Ignoring cultural barriers in palliative care isn’t just a matter of ethical concern; it represents a systemic failure that poses a significant risk to patients well-being.7 Misunderstandings regarding cultural norms related to pain, trust, or family roles often result in adverse outcomes, a consequence that carries even greater gravity for individuals already confronting life-limiting illnesse.7 This issue extends beyond mere cultural insensitivity; it constitutes an ethical breach that directly contradicts fundamental principles of medical ethics, including autonomy and justice. To genuinely offer equitable and effective care, the healthcare system must embrace a comprehensive approach, encompassing cultural competence training for providers, policy adjustments that acknowledge diverse norms, and ongoing research to identify and address emerging barriers.7

Cultural Barriers (Figure 4).

Figure 4 Types of cultural barriers in palliative care.

Disparities in the use of palliative care services (Figure 5).

Figure 5 Racial distribution of hospice use among people with dementia.

In a retrospective cohort study conducted in 2023 by Lauren J. Hunt,8 and their team, concerning trends of racial disparities in hospice disenrollment among people with dementia (PWD) have emerged. The study aimed to estimate these disparities based on race and ethnicity. Interestingly, despite similar risks of disenrollment between high and low-quality hospices, marginalized racial groups exhibit higher rates of disenrollment compared to Whites. This study underscores the pressing need for a two-fold approach: enhancing access to high-quality hospice care and improving individualized care within all hospices to address these troubling racial disparities.8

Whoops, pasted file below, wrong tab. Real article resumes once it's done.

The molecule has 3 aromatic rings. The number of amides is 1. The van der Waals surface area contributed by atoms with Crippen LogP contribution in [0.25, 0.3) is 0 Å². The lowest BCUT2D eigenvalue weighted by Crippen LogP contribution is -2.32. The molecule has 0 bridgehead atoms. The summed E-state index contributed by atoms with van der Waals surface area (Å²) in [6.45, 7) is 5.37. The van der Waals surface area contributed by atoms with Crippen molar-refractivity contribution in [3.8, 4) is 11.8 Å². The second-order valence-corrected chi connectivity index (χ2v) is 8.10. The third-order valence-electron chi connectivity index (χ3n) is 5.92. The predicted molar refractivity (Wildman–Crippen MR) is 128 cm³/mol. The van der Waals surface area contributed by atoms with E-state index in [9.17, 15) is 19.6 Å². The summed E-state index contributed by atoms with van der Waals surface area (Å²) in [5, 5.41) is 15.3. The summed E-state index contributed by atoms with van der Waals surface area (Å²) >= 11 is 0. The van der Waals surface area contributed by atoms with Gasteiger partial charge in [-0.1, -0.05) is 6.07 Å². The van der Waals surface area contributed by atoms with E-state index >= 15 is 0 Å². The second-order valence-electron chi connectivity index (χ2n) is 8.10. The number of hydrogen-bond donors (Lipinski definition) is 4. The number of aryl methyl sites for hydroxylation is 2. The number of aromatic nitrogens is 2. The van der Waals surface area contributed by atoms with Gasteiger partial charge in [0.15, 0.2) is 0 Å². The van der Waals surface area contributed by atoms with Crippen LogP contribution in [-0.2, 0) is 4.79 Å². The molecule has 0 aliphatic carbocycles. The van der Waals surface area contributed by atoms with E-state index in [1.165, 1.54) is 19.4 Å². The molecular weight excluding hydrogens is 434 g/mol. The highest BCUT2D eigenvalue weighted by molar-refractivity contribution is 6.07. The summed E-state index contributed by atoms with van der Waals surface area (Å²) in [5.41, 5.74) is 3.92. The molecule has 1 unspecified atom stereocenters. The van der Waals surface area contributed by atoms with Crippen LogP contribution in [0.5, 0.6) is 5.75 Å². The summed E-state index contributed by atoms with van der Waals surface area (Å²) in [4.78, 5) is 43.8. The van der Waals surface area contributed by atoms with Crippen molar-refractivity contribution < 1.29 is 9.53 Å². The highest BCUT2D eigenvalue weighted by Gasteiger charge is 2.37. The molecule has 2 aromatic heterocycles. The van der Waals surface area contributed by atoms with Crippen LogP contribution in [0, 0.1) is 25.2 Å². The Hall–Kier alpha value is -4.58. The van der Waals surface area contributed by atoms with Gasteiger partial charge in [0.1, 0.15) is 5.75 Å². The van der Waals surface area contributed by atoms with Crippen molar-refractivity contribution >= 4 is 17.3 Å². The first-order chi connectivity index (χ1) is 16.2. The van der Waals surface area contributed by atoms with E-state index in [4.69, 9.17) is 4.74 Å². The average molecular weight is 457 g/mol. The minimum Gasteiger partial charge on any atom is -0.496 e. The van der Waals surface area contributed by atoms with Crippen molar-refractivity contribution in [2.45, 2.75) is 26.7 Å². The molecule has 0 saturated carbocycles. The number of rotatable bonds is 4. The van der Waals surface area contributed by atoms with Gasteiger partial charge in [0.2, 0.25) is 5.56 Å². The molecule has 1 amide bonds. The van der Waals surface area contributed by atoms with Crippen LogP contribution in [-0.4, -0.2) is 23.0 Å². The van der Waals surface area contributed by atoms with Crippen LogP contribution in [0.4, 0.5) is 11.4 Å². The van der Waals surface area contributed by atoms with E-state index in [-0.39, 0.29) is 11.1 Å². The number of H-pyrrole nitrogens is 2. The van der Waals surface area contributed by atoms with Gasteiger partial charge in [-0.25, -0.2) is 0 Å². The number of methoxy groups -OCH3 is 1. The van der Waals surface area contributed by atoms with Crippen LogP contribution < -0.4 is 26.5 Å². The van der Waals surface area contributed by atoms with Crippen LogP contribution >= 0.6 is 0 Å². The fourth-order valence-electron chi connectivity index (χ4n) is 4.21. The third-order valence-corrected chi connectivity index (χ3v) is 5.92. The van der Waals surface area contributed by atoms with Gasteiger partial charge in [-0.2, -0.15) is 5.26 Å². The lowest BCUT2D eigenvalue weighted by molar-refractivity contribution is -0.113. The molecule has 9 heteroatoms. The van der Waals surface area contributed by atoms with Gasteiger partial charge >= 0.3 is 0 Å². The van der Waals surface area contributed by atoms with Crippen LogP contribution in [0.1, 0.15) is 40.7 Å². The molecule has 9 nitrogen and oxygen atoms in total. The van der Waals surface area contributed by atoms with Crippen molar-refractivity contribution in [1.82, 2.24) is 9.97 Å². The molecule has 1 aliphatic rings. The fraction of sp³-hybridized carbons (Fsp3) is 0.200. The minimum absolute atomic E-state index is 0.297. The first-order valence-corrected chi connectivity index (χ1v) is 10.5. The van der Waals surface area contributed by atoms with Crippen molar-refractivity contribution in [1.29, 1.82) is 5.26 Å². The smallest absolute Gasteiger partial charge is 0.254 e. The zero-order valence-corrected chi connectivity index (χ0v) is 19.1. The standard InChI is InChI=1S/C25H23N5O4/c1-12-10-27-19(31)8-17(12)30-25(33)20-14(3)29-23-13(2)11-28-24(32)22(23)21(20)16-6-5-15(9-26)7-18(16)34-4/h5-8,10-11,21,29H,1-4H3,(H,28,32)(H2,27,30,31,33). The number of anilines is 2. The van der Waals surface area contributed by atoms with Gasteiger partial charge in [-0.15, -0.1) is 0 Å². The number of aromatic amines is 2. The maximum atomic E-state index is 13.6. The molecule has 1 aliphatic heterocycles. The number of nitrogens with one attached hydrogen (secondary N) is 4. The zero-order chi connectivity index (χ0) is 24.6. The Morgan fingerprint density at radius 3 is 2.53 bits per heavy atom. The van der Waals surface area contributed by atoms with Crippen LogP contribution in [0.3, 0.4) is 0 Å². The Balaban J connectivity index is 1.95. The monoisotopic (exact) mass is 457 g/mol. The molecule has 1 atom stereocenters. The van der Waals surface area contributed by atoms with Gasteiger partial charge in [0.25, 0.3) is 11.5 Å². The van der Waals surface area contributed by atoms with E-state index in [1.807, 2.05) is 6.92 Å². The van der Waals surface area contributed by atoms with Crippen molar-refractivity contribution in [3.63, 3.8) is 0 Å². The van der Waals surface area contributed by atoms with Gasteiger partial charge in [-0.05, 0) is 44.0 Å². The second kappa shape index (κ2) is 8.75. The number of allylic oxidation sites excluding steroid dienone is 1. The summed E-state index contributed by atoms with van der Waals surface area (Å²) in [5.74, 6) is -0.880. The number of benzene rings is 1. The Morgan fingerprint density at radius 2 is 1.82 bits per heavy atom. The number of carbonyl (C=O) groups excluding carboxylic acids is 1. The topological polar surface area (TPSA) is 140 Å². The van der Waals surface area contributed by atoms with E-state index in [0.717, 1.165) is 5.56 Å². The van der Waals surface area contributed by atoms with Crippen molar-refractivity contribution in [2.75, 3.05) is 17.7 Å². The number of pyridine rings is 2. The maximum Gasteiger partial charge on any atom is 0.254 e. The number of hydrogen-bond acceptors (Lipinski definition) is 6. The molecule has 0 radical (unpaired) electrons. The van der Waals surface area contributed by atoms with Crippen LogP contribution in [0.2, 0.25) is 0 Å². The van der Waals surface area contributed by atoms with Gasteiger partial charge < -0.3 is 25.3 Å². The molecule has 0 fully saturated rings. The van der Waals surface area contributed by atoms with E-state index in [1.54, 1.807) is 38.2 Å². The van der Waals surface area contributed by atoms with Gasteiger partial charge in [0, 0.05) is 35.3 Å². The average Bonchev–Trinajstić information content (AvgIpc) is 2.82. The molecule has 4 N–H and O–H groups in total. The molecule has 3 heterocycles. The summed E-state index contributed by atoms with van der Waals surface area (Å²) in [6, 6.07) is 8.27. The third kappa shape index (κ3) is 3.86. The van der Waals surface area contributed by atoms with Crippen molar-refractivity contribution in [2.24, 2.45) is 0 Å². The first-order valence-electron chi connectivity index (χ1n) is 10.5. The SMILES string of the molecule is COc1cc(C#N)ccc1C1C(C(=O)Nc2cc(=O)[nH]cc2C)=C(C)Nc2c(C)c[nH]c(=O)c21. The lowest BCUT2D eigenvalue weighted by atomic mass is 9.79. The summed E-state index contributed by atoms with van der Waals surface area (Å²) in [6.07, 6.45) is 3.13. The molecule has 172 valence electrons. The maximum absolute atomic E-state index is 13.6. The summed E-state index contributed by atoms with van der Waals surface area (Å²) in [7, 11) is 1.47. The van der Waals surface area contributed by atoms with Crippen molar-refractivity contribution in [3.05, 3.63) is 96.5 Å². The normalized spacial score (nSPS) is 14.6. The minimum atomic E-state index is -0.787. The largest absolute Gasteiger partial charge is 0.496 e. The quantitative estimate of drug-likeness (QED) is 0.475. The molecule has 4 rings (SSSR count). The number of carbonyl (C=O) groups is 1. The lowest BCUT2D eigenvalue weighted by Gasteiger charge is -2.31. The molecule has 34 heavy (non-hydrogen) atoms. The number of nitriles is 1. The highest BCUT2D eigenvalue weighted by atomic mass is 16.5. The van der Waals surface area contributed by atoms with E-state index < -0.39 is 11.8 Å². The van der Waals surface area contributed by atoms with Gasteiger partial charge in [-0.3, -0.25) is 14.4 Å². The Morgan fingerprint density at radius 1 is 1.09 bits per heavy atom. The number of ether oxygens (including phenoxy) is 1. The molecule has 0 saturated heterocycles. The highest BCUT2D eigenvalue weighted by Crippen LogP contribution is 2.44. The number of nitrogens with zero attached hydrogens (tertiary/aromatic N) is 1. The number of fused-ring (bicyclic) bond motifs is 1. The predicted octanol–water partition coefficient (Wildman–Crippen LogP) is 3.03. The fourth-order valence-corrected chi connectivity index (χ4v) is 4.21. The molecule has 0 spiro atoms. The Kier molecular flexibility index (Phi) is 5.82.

Communication barriers

In the realm of palliative care, communication barriers encompass a broad spectrum, ranging from language and cultural differences to emotional complexities and systemic issues. Language barriers and cultural norms can give rise to misunderstandings between healthcare providers and patients, hindering effective communication. Emotional states such as fear or denial can obstruct rational discussions, leading to the avoidance of crucial topics. The insufficient training of healthcare professionals in palliative care communication exacerbated the communication gap. Systemic issues like bureaucratic processes and limited resource often result in hurried consultations and incomplete information exchange.